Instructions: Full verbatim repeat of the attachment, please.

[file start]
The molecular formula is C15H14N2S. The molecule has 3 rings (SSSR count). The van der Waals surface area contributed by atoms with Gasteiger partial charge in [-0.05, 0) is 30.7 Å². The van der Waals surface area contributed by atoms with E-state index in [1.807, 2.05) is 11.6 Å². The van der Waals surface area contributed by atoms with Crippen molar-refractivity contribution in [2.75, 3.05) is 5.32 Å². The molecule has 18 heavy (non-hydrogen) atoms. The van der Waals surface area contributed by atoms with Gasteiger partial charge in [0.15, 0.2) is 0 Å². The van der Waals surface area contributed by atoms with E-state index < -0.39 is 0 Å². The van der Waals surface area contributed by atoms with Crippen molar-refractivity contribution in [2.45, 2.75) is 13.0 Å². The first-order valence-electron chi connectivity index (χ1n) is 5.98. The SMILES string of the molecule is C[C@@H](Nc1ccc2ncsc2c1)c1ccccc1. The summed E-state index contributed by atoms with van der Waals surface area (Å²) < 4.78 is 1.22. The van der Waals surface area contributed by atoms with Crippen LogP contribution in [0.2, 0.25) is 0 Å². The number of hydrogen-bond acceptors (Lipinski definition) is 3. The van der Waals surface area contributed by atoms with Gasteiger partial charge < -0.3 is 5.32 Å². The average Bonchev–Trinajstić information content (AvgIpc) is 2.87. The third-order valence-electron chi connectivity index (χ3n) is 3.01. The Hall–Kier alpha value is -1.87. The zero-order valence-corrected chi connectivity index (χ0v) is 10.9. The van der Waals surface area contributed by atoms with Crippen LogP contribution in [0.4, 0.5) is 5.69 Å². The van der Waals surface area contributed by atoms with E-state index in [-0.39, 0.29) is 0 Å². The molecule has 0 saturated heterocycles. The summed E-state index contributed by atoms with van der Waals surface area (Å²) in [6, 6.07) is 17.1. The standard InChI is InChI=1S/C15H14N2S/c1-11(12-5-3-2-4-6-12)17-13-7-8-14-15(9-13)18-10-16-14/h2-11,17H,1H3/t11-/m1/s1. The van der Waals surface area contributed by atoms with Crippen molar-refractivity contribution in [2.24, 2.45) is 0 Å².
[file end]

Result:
The molecular formula is C15H14N2S. The molecule has 3 rings (SSSR count). The van der Waals surface area contributed by atoms with Gasteiger partial charge in [-0.05, 0) is 30.7 Å². The van der Waals surface area contributed by atoms with E-state index in [1.807, 2.05) is 11.6 Å². The van der Waals surface area contributed by atoms with Crippen molar-refractivity contribution in [2.75, 3.05) is 5.32 Å². The molecule has 18 heavy (non-hydrogen) atoms. The van der Waals surface area contributed by atoms with Gasteiger partial charge in [0.15, 0.2) is 0 Å². The van der Waals surface area contributed by atoms with E-state index < -0.39 is 0 Å². The van der Waals surface area contributed by atoms with Crippen molar-refractivity contribution in [2.45, 2.75) is 13.0 Å². The first-order valence-electron chi connectivity index (χ1n) is 5.98. The SMILES string of the molecule is C[C@@H](Nc1ccc2ncsc2c1)c1ccccc1. The summed E-state index contributed by atoms with van der Waals surface area (Å²) < 4.78 is 1.22. The van der Waals surface area contributed by atoms with Crippen LogP contribution in [0.2, 0.25) is 0 Å². The number of hydrogen-bond acceptors (Lipinski definition) is 3. The van der Waals surface area contributed by atoms with Gasteiger partial charge < -0.3 is 5.32 Å². The average Bonchev–Trinajstić information content (AvgIpc) is 2.87. The third-order valence-electron chi connectivity index (χ3n) is 3.01. The Hall–Kier alpha value is -1.87. The zero-order valence-corrected chi connectivity index (χ0v) is 10.9. The van der Waals surface area contributed by atoms with Crippen LogP contribution in [0.4, 0.5) is 5.69 Å². The van der Waals surface area contributed by atoms with E-state index in [-0.39, 0.29) is 0 Å². The molecule has 0 saturated heterocycles. The summed E-state index contributed by atoms with van der Waals surface area (Å²) in [6, 6.07) is 17.1. The standard InChI is InChI=1S/C15H14N2S/c1-11(12-5-3-2-4-6-12)17-13-7-8-14-15(9-13)18-10-16-14/h2-11,17H,1H3/t11-/m1/s1. The van der Waals surface area contributed by atoms with Crippen molar-refractivity contribution in [2.24, 2.45) is 0 Å².